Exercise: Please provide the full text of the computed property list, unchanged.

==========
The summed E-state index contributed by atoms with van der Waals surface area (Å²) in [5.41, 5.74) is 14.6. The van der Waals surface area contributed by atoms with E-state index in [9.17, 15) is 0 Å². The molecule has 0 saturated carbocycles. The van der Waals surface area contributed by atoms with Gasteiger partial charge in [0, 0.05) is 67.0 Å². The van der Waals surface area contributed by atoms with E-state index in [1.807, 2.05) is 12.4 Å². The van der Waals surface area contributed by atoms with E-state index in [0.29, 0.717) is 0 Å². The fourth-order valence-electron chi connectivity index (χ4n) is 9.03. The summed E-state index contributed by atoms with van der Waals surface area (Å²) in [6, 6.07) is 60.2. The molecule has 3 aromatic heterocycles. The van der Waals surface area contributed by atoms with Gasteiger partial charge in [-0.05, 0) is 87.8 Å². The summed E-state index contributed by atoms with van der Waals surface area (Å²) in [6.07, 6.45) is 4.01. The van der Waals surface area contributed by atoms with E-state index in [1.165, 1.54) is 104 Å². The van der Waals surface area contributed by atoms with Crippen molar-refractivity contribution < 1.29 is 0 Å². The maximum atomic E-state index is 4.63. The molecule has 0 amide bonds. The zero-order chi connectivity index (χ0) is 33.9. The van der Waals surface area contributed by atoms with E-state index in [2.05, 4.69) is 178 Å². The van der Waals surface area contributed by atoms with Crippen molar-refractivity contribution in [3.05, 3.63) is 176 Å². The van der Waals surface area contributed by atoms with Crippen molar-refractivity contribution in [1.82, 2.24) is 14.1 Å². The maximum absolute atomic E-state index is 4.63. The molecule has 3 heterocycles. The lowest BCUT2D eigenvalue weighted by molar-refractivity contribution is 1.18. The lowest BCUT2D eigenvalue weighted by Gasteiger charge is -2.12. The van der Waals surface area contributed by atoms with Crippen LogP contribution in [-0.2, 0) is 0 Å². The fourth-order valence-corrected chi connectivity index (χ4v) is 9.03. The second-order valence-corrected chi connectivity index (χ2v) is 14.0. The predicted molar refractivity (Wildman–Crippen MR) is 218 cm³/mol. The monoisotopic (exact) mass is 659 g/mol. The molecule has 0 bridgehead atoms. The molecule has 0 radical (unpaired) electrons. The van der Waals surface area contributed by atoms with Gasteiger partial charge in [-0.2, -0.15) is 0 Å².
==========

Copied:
The summed E-state index contributed by atoms with van der Waals surface area (Å²) in [5.41, 5.74) is 14.6. The van der Waals surface area contributed by atoms with E-state index in [9.17, 15) is 0 Å². The molecule has 0 saturated carbocycles. The van der Waals surface area contributed by atoms with Gasteiger partial charge in [0, 0.05) is 67.0 Å². The van der Waals surface area contributed by atoms with E-state index in [1.807, 2.05) is 12.4 Å². The van der Waals surface area contributed by atoms with E-state index in [0.29, 0.717) is 0 Å². The fourth-order valence-electron chi connectivity index (χ4n) is 9.03. The summed E-state index contributed by atoms with van der Waals surface area (Å²) in [6, 6.07) is 60.2. The molecule has 3 aromatic heterocycles. The van der Waals surface area contributed by atoms with Gasteiger partial charge in [-0.05, 0) is 87.8 Å². The summed E-state index contributed by atoms with van der Waals surface area (Å²) in [6.07, 6.45) is 4.01. The van der Waals surface area contributed by atoms with E-state index in [1.165, 1.54) is 104 Å². The van der Waals surface area contributed by atoms with Crippen molar-refractivity contribution < 1.29 is 0 Å². The maximum atomic E-state index is 4.63. The molecule has 0 amide bonds. The zero-order chi connectivity index (χ0) is 33.9. The van der Waals surface area contributed by atoms with E-state index in [2.05, 4.69) is 178 Å². The van der Waals surface area contributed by atoms with Crippen molar-refractivity contribution in [3.05, 3.63) is 176 Å². The van der Waals surface area contributed by atoms with Crippen molar-refractivity contribution in [1.82, 2.24) is 14.1 Å². The maximum absolute atomic E-state index is 4.63. The molecule has 3 heterocycles. The lowest BCUT2D eigenvalue weighted by molar-refractivity contribution is 1.18. The lowest BCUT2D eigenvalue weighted by Gasteiger charge is -2.12. The van der Waals surface area contributed by atoms with Crippen LogP contribution in [-0.2, 0) is 0 Å². The fourth-order valence-corrected chi connectivity index (χ4v) is 9.03. The second-order valence-corrected chi connectivity index (χ2v) is 14.0. The predicted molar refractivity (Wildman–Crippen MR) is 218 cm³/mol. The monoisotopic (exact) mass is 659 g/mol. The molecule has 0 bridgehead atoms. The molecule has 0 radical (unpaired) electrons. The van der Waals surface area contributed by atoms with Gasteiger partial charge in [-0.2, -0.15) is 0 Å².